the emergence of chavismo . It will be further argued that Chávez’s emergence signals a polarisation around race and class, with Chávez finding support amongst the poorer darker skinned groups while the opposition support rests in the lighter skinned middle and upper social groups. These divisions are further reflected in discourse emerging from both groups. Economic dependency and sociocultural fractures Most Latin American countries are to some extent or other economically dependent on the export of primary

in Hugo Chávez and the Bolivarian revolution

Motorist was more likely aimed at the knowing, experienced driver which, in itself, acknowledged the rise of new drivers drawn from the low to middle section of the middle classes whose milieu was the suburb not the city. The authors explain that ‘This modest but quite attractive little book … is designed to assist, soothe and instruct the motorist-­in-­embryo who longs to join the procession on the Kingston By-­Pass but is uncertain how to set about it’.22 How to Be a Motorist portrays car ownership as the norm in middle-­class suburban life, claiming that ‘cars are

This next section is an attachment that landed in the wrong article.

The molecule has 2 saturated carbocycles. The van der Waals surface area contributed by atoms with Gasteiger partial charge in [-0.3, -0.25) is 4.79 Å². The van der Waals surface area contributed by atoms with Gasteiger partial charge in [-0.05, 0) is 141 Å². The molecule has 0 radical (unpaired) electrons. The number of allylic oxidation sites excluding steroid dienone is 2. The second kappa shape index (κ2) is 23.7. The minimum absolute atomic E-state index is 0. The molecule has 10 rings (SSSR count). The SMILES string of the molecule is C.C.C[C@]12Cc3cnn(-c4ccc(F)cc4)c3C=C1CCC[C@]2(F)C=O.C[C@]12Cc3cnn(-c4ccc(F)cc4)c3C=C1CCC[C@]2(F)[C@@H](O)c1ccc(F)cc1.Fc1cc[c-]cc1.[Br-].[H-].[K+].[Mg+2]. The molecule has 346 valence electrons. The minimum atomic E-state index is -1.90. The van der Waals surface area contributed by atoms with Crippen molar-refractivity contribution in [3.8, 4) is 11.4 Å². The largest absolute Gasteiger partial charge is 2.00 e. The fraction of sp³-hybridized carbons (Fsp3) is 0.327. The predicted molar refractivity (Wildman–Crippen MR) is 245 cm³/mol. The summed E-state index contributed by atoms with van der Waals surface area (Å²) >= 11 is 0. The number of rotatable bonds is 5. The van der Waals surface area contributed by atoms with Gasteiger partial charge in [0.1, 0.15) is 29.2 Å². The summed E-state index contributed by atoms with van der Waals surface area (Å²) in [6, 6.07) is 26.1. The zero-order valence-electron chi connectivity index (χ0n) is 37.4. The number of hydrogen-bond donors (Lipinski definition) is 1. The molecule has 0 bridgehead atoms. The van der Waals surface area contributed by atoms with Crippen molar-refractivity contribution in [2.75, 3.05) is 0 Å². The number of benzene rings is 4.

in The experience of suburban modernity
New Jerusalem and beyond

, goods such as cars, refrigerators, washing machines and foreign holidays, previously the preserve of the middle class, became accessible to large numbers of working-class people. The structure of the labour force was 3047 Priestleys England 5/4/07 12:31 Page 177 ‘Now we must live up to ourselves’ 177 also changing, with a shift away from unskilled manual work towards skilled and white-collar occupations, and the education system was expanding to meet this change. To many observers, these developments signalled the decline of class as the key reference-point in

in Priestley’s England
Race, culture and power in the Trinidad ‘Carnival Queen’ beauty competition, 1946–59